This is the first time the Fed avoids talking of sterilization of assets -that is, that instead of selling as much as the Fed is buying it will increase debt- until “the unemployment environment improves.”
– The impact on commodities is obvious. I see an impact on gold and oil as a protection against inflation and loss of value of currencies in the race to see who prints more and worse, and on ‘soft commodities’ (food ) due to the multiplier effect of inflation and, with the loss of value of the dollar, the impoverishment of the producing countries.
– On debt, QE supports the bubble in “high yield” bonds because government bonds of low-risk countries are sold with almost negative real return, making risky bonds the only option to capture some yield.
– The impact on equities is twofold:
– On the one hand, a more aggressive “flight to junk,” that it, buying highly geared companies with weak fundamentals. It makes sense, because these are stocks where a cost of capital improvement -its discount rate- is much more important for the share price than the deterioration of its profits, which, let’s not forget, will continue.
– On the other hand, makes stocks exposed in revenues to an inflationary environment to trade at higher multiples.
Obama or Romney against the fiscal cliff
What worries me is that the Fed might seek to mitigate the short-term potential problems that arise from the fiscal cliff in December with a deficit of $1.5 trillion annually. If Obama wins, it is likely that he will not renew the Bush tax incentives when they become due in December, increasing income tax to 39 percent for high income. But the fiscal cliff also could impose drastic budget cuts that could potentially be very difficult under a new mandate from the current administration. On the opposite side, Mitt Romney seeks to lower taxes offset by reducing some tax deductions, while seeking to cut a trillion dollars in public spending and reduce the state to 16 percent of GDP in ten years.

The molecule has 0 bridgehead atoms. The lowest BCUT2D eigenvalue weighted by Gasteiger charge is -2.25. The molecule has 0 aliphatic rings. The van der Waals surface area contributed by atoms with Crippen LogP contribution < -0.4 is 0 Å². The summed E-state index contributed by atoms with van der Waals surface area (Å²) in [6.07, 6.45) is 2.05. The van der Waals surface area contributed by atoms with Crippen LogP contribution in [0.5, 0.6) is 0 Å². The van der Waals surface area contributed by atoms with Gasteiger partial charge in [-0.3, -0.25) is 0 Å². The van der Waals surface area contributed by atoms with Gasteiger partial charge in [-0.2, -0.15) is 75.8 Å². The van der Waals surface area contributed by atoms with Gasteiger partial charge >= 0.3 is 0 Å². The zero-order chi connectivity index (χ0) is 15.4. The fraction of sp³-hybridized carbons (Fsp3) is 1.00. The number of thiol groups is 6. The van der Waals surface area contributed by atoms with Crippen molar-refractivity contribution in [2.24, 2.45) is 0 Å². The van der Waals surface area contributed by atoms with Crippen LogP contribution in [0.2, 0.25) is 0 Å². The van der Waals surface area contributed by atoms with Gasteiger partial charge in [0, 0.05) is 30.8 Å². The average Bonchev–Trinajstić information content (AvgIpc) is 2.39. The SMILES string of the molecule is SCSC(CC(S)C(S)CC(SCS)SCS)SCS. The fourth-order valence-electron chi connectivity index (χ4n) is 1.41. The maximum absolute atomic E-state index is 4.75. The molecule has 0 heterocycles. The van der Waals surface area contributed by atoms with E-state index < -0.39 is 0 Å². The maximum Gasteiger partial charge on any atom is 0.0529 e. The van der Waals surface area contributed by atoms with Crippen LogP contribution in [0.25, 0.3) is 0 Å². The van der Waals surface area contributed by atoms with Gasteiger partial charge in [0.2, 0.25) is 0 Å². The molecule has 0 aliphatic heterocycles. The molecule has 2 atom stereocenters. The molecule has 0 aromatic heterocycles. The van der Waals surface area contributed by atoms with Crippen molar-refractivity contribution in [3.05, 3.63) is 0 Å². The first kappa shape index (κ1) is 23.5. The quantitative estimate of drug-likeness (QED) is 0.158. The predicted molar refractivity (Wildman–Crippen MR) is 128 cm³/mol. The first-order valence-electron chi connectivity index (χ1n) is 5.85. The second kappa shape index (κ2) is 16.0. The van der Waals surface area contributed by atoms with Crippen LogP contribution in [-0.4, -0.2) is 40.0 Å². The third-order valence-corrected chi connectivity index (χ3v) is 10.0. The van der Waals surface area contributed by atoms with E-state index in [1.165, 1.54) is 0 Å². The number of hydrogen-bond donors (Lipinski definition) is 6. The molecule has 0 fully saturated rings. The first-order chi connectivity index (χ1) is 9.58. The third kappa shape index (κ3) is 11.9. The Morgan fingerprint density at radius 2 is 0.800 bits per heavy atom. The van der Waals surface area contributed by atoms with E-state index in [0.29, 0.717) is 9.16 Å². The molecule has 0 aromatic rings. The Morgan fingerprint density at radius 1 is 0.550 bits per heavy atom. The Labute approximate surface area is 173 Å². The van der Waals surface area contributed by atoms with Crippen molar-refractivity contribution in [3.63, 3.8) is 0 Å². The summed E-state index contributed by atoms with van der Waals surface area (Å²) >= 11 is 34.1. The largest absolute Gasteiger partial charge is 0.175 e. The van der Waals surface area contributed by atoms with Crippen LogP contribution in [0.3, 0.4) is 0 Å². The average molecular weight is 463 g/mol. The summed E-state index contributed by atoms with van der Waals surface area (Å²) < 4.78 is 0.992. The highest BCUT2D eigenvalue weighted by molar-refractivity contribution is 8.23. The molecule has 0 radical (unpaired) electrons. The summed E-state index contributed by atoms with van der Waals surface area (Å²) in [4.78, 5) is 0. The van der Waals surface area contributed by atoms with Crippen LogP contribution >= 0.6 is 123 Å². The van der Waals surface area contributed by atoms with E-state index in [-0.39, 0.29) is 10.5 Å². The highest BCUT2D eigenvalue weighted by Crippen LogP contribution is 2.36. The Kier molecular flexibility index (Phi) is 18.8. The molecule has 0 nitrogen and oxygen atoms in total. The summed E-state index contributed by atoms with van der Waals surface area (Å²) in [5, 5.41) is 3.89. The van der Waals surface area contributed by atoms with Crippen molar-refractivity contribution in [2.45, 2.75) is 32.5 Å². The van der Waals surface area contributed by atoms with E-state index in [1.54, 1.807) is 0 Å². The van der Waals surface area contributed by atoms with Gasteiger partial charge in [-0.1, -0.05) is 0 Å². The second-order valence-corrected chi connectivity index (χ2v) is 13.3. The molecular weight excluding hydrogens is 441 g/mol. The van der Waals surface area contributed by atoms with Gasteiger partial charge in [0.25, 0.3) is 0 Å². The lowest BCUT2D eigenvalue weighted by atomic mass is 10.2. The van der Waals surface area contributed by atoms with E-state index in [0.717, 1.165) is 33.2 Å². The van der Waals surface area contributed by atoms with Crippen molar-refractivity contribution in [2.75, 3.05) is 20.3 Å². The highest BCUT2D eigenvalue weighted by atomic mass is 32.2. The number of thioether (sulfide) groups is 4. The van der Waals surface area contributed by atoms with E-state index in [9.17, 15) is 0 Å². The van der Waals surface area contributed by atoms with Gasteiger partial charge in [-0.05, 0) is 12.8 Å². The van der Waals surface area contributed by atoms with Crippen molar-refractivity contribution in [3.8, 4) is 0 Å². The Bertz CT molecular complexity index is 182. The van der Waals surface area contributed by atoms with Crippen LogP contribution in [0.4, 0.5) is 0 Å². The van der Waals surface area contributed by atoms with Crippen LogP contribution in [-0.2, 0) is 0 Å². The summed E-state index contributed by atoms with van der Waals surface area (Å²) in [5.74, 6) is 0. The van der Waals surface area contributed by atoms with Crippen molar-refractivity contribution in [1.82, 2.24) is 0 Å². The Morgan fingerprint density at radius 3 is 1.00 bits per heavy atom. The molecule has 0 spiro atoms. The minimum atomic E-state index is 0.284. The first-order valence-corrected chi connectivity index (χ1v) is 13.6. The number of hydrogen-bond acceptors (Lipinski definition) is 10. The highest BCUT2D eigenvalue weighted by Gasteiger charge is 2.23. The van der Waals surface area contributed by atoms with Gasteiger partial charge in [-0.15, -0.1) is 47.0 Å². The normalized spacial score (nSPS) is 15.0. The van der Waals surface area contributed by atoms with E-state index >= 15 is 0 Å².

The impact of tax increases and spending cuts, according to Credit Suisse, can generate a fall of 2.2 percent of GDP during the period from the third quarter of 2012 to the end of 2013, with a rise in unemployment to 10 from 8 percent now. The problem may be worse if the United States takes the decision to implement tax increases that have proved so ineffective in Europe.
In general, the problem of monetary expansion policies is very simple. When the global economy is exhausted, adrenaline injections cause nothing more than spasms, but these injections cost hundreds of billions to future generations in debt. And with each additional unit of debt, the marginal effect on the economy diminishes. The United States, like Europe, needs less debt, austerity, less intervention and more private investment, which creates jobs.